“It’s definitely a shop and a store, but you don’t just come here if you want to buy something. It’s like, if you want to hang out. I have friends that come in if they want to get away from the house to work from home,” Rosenberg says. 

In addition to the athleticwear brand and clubhouse, Rosenberg also began the Clubhouse Crew, which is a group of Austinites from a variety of athletic backgrounds that test the different products he is developing and give feedback.

Jordan Whittle, part of the Clubhouse Crew, says she has enjoyed watching the brand grow and evolve since its infancy. 

“The Clubhouse atmosphere — it’s super inclusive, and we take a lot of pride in the city of Austin,” Whittle says. “We’re looking to kind of form a supportive culture where we can motivate one another, whether that be to run your first marathon or even run your first mile. We want to make sure everyone feels comfortable and it’s a safe space, even if you’re just getting started in your athletic journey.”

After getting involved with The Clubhouse on 6th, Whittle was even inspired to form her own community, The Clean Trail Club, which is dedicated to picking up trash on a few of Austin’s most popular running trails.

“It’s motivated me to be more active in the community itself,” Whittle says. “It makes me feel activated.”

Paras Shah, friend of Rosenberg and also a member of the Clubhouse Crew, says it’s been inspiring to see his friend’s passion and dream of the brand and clubhouse come to life in Austin, especially after making a career change. 

“You walk in and it’s like a microcosm of Austin. So, you got a vinyl player, you got a music room — Austin’s all about live music,” Shah says.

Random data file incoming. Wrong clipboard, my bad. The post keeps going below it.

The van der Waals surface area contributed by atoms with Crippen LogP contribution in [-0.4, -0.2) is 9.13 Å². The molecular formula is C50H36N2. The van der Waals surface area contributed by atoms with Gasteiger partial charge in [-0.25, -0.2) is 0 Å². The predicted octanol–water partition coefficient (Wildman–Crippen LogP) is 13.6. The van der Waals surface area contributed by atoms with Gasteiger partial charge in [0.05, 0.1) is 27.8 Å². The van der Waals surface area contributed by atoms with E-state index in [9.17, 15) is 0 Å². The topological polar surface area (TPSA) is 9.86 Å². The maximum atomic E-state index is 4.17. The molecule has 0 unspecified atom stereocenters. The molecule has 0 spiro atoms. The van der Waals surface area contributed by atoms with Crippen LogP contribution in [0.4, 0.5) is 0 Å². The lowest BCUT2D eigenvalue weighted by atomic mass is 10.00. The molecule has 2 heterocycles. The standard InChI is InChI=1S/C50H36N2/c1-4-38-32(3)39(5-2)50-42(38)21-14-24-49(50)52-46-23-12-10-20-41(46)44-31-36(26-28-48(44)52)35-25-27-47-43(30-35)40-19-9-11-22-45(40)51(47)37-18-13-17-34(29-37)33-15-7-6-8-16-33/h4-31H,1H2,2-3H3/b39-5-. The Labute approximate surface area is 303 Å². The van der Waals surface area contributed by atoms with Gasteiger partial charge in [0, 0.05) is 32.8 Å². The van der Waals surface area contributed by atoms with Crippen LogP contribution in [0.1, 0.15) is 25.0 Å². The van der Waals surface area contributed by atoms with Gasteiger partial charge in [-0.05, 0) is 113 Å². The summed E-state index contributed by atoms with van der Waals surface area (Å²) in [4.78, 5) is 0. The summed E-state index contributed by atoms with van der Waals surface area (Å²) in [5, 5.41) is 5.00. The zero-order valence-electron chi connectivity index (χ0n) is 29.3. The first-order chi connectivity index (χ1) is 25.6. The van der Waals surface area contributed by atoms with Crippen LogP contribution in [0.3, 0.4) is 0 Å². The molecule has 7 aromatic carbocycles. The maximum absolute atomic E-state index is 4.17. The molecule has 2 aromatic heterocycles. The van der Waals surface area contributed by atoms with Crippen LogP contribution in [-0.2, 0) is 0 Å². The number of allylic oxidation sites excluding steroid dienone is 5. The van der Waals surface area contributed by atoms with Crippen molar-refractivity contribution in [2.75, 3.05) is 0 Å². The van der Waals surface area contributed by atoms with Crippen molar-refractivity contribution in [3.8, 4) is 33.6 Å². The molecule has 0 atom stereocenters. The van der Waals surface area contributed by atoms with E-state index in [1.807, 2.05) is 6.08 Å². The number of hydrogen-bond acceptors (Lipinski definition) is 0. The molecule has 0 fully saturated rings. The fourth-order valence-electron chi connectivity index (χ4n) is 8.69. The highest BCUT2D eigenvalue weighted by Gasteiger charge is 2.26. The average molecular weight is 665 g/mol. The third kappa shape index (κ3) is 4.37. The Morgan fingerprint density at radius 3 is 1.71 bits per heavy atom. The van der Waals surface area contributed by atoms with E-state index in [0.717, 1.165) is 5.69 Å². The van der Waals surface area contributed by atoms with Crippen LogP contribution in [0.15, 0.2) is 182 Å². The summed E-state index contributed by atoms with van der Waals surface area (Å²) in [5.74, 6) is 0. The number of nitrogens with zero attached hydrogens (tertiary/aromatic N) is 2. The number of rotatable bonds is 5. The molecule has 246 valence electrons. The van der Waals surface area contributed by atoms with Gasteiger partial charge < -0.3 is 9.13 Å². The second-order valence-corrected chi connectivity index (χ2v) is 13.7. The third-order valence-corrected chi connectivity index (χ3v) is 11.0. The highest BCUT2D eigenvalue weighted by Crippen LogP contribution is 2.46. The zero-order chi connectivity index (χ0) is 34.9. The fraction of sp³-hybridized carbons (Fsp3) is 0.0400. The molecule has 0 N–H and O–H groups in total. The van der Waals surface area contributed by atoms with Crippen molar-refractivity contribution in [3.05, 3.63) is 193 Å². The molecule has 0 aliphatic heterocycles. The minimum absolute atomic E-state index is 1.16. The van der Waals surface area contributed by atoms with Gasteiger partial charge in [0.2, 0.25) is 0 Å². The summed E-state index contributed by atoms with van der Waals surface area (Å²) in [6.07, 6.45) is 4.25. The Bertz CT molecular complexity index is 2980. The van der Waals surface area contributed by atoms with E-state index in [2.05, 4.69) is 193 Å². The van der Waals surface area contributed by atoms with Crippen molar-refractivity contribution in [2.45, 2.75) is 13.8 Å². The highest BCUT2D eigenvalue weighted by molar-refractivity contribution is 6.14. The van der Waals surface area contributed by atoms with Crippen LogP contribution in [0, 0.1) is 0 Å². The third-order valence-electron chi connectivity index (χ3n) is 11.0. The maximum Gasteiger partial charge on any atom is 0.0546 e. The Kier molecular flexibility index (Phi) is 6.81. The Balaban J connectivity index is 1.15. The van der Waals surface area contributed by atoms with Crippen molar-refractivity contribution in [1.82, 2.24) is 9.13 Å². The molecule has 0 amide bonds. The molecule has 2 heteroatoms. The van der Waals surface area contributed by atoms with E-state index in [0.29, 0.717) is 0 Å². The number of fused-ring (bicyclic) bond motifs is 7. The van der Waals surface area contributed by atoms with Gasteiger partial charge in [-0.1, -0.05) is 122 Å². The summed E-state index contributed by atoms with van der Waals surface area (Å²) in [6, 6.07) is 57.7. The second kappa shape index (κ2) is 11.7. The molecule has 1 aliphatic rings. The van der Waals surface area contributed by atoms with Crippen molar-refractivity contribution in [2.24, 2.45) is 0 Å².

Only a quarter mile from the Town Lake Hike and Bike Trail, The Clubhouse on 6th is frequented by pre- and post-runners needing a spot to set their things down or meet a friend for a workout, Shah says. 

Directly in the entryway, there is also a set of black lockers to keep runners’ belongings safe as they journey out to the trail. 

“It’s a nice hangout, that isn’t like a stuffy running store,” Shah says. “Will’s done a really good job on the interior of making it a place to actually sit down for 30 minutes and drink a beer with somebody.”

Shah says the brand’s mission also places an emphasis on giving back to the Austin community. 

“What good is making money unless you’re gonna put it back into the community?” Shah says.

So far, Rosenberg has partnered with Back on My Feet, a non-profit dedicated to combating homelessness through running and community support, essential employment and housing resources.

“I really wanted to create something where I can give back,” Rosenberg says. 

Rosenberg describes The Clubhouse on 6th’s community as a group of like-minded individuals that are not only dedicated to living an active lifestyle physically, but socially as well.

“I’d say that’s the kind of lifestyle — people that give back and care about the community,” Rosenberg says. “And also like to have a good time and appreciate and love everything that Austin has to offer.”